Most people know that addiction is a brain disorder. Those suffering from addiction compulsively seek engagement in rewarding stimuli, despite the negative consequences. So what does that mean in layman’s terms? It means that after a long period of time of repeated exposure, our brains start to rely on the continued use of a drug because of the pleasure felt from it. With prolonged drug use the initial high or feeling of euphoria becomes harder to attain, meaning that the addict needs to use more and more, which ultimately leads to dependence. The two properties that characterize all addictive stimuli are that A. There is a high likelihood that a person will seek repeated exposure to the drugs or behaviors, and B. That they are intrinsically rewarding, meaning that they are seen as pleasurable and rewarding.
The most common types of addiction regarding substance use disorder are alcoholism, amphetamine addiction, cocaine addiction, nicotine addiction, and opiate addiction. Gambling, food and sex addiction are also common types of addiction. Addiction affects indiscriminately, despite race, color, background, or social status. There are many variables that attribute to addiction, including behavioral factors, risk factors, psychological factors, and genetic factors. Our drug and alcohol treatment center in Pompano Beach shares with you the importance of understanding the common types of addiction and how they can be treated.
This is one of the most commons types of addiction. Environmental factors and genetics are two components that are attributed to alcoholism. A person with a parent or sibling suffering from alcoholism is three to four times more likely to become an alcoholic. Environmental factors include social, cultural, and behavioral influences like stress and anxiety. Also, since alcohol is legal and inexpensive to drink, it is easily accessible. An alcoholic may continue to drink in order to prevent symptoms of withdrawal. After a person stops drinking alcohol, they may experience acute withdrawal, which can last for several months.
Even recreational amphetamine use poses a high risk for addiction. Drug tolerance develops rapidly in amphetamine users so periods of extended use require increasingly larger doses of the drug in order to achieve the same effect. When given therapeutic doses prescribed by a doctor, amphetamine causes emotional and cognitive effects such as euphoria, change in libido and desire for sex, increased wakefulness, and improved cognitive control. It induces physical effects such as decreased reaction time, fatigue resistance, and increased muscle strength. Larger doses of amphetamine may impair cognitive function and induce rapid muscle breakdown.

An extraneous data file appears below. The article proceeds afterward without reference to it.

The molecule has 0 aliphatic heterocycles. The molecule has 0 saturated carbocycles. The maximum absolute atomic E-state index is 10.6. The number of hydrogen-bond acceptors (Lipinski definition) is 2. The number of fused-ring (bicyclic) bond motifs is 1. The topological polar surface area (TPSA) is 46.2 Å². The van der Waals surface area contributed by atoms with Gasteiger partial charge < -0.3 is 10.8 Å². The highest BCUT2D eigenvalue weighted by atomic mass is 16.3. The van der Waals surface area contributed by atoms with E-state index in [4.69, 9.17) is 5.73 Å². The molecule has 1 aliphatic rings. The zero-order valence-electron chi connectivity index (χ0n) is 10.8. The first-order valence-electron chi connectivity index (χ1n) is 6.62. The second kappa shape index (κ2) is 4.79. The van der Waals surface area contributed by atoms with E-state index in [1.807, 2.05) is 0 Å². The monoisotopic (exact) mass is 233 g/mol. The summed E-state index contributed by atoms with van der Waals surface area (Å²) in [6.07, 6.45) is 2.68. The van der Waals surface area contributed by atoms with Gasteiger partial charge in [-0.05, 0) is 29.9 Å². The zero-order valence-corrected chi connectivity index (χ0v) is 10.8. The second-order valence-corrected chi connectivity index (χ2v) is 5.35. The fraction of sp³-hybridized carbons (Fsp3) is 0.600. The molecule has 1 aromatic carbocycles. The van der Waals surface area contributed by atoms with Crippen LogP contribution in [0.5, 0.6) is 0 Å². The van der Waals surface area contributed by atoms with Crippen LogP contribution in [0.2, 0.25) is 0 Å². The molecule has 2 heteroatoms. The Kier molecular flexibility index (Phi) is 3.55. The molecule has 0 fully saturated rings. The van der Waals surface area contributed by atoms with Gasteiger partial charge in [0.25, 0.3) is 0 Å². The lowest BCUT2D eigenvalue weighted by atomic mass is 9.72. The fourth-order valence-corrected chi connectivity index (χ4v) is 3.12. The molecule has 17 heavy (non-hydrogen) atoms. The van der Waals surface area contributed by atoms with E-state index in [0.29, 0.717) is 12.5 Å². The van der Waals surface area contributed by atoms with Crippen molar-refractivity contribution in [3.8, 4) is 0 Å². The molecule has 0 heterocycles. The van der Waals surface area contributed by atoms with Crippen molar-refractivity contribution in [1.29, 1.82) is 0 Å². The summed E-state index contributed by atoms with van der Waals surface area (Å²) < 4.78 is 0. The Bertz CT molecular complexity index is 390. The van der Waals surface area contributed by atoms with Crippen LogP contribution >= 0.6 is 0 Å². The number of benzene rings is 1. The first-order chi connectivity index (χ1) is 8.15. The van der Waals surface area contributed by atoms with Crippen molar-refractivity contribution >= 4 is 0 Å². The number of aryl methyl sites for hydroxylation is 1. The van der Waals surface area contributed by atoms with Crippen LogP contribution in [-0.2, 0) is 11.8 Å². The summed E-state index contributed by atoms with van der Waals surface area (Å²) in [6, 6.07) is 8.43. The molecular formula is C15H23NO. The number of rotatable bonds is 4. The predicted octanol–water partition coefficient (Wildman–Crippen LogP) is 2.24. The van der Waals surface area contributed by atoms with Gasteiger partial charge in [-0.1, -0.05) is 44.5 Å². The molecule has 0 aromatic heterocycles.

Known as the “Champagne of Drugs,” due to the common social use in nightclub scenes, cocaine is a powerful stimulant known to make users feel energetic, happy, alert, etc. In time, negative side effects include increased body temperature, rapid or irregular heart rate, high blood pressure, higher risk of heart attacks, stroke and even sudden death from cardiac arrest. Habitual use can lead to cocaine addiction, a manic-like condition similar to psychosis or schizophrenia, with symptoms including aggression, paranoia, confusion, restlessness, and hallucinations.
Nicotine is highly addictive, comparable to heroin or cocaine. It can be smoked, inhaled, or chewed. Withdrawal symptoms peak in the first day or two after ceasing use and can continue for several weeks. Nicotine addiction affects the appetite and raises metabolism so some smokers may lose weight as a result of smoking. The body weight of smokers is lower on average than that of non-smokers. When smokers quit, they gain on average 5–6 lbs. There are many side effects of prolong nicotine use including hypertension, cardiac arrest, cancer, stroke, dizziness, sleep disturbance, risk of blood restriction and more.
Opioid dependence can manifest as physical dependence, psychological dependence, or both. Opioids include substances such as morphine, heroin, codeine and oxycodone. These can be bought illegally or prescribed. Opiates change the way the brain responds to pain stimuli and can also produce a “high” or euphoric feeling by disrupting the reward and pleasure centers in the brain. The central nervous system, which includes the brain, cardiovascular and respiratory systems, has opioid receptors that receive the drugs, and these drugs bring about a variety of physical and emotional effects. Heart rate, respiration, blood pressure, and body temperature are lowered while euphoric feelings are increased. Repeated use or abuse of an opioid drug can change the way an individual’s brain chemistry works and lead to physical and psychological dependence or opiate adiction. The body may not feel “normal” anymore without the drug, and withdrawal symptoms may start in between doses or when an individual stops taking the opiate.